The different UN human rights bodies
Founded in 1945, the UN’s principal aim is to ensure respect for human rights, peace and security, and world development. The main bodies specifically in charge of addressing human rights issues are:
- the General Assembly (New York);
- the Human Rights Council (Geneva);
- the Office of the High Commissioner for Human Rights (Geneva).
The General Assembly
The UN General Assembly is divided into 6 commissions which are responsible for preparing its work. The third Commission addresses social, humanitarian and cultural issues and so traditionally those relating to human rights. It addresses human rights issues and the human rights situation in specific countries by means of adopting resolutions. The General Assembly also adopts new UN conventions. As opposed to the Human Rights Council, where only member states which have been elected may have a seat, all UN member states have a seat on the 3rd commission.
The Human Rights Council
Founded in 2006, the Human Rights Council replaces the former Human Rights Commission. Its aim is to ensure the respect and promotion of human rights in the different member states of the United Nations, as well as to prevent and respond to major crises. It is made up of 47 member states which meet in Geneva for a minimum of ten weeks, divided into three sessions a year. Special sessions may also be held to respond to crisis situations, upon request from a third of Council members. The Council also supports the mandates of Special Rapporteurs on countries or themes. These Rapporteurs are independent experts nominated to analyse and report on the human rights situation in a specific country, or relating to a particular a human right.
Belgium was elected to the Council in May 2009 and will have a seat until 2012. Our country supports the idea of an energetic and efficient Council, capable of responding to crises and challenges in human rights matters around the world.
The Council also meets for sessions dedicated to the Universal Periodic Review. Every four years, this mechanism gives an in-depth analysis of the human rights situation in every UN member country, irrespective of whether they are a member of the Human Rights Council. Belgium actively participates in this exercise by questioning many countries, as well as by formulating recommendations on issues which are particular to each of these countries. Belgium will undergo a Universal Periodic Review in May 2011.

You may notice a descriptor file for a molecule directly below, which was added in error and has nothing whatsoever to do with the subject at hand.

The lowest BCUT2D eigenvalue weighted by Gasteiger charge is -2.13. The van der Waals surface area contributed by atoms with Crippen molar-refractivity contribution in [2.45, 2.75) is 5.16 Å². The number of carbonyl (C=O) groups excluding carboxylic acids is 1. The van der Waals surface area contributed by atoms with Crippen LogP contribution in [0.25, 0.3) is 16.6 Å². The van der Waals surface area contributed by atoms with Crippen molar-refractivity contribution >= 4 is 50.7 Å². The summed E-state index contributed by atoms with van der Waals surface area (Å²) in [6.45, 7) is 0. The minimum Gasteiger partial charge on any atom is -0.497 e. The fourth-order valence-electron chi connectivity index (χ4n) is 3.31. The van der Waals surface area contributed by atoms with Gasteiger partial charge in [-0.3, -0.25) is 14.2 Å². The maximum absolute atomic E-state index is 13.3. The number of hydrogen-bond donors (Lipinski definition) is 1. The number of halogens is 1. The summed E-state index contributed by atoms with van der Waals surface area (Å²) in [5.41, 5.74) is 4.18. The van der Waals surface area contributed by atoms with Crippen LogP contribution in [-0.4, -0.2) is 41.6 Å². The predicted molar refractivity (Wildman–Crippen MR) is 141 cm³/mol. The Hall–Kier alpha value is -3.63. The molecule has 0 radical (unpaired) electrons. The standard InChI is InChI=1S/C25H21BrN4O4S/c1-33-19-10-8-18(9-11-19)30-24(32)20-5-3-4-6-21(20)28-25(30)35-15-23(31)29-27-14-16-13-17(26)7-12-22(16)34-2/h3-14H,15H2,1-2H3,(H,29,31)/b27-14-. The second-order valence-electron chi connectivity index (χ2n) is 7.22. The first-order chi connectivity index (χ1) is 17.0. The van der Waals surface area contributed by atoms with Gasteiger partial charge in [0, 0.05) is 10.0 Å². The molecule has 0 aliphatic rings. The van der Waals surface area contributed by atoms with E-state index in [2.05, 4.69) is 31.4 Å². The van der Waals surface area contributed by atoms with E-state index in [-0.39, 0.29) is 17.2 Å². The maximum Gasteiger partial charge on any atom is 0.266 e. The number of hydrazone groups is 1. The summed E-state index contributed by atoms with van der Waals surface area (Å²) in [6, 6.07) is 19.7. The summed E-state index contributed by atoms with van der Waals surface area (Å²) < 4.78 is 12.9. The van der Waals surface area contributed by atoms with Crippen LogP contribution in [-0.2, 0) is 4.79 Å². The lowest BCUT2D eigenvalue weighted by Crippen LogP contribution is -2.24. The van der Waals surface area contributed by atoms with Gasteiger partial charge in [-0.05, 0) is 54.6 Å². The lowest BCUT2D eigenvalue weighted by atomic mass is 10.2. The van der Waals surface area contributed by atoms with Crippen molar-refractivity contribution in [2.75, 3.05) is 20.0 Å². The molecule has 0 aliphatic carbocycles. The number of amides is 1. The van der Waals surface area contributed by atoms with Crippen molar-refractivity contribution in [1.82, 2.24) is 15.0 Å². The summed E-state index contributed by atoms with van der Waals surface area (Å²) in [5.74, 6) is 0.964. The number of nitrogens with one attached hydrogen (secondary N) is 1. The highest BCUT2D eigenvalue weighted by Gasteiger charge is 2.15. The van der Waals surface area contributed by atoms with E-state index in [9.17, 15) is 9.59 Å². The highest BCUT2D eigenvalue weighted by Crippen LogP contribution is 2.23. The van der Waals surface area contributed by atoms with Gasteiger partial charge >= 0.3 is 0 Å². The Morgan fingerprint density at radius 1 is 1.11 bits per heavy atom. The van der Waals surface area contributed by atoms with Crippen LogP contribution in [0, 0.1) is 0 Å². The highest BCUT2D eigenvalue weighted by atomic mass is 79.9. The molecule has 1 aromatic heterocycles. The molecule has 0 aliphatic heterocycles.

The Office of the High Commissioner for Human Rights
This body is attached to the UN General Secretariat and is directed by the High Commissioner for Human Rights. Its aim is to promote, control and inform the different players in matters of respect for Human Rights. Its mandate aims more specifically to:
- promote the universality of human rights;
- promote the coordination of initiatives on human rights matters within the UN;
- promote the ratification and implementation of international standards in human rights matters and to assist in the development of new standards;
- lead debates on the respect and development of human rights;
- support the mechanisms monitoring states’ observance of conventional human rights obligations;
- respond to serious human rights violations;
- carry out human rights work in the field;
- provide technical assistance to UN human rights projects;
- provide human rights training and educational programmes.
Belgium supports this institution’s independence, which is essential to the improvement of the worldwide human rights situation. FPS Foreign Affairs, Foreign Trade and Development Cooperation also voluntarily finances the Office of the High Commissioner for Human Rights. Belgium is one of the 20 main donors to this body.
Belgian national report on the Universal Periodic Review
Belgium actively contributes within the UN and cooperates with other states to promote the respect and protection of human rights. More specifically Belgium supports:
- The maintenance and independence of all Human Rights Council country and theme Rapporteurs.
- A bi-annual resolution on the Convention on the Elimination of All Forms of Racial Discrimination, as well as a bi-annual resolution on regional human rights mechanisms.
- The resolutions on the respect of human rights relating to combating terrorism.
- The resolutions on violence against women and children, in particular in armed conflicts.
- The resolutions on the abolition of the death penalty.
- The resolutions on religious intolerance.
- The work and monitoring of various world Conferences, including those on racism and women’s rights.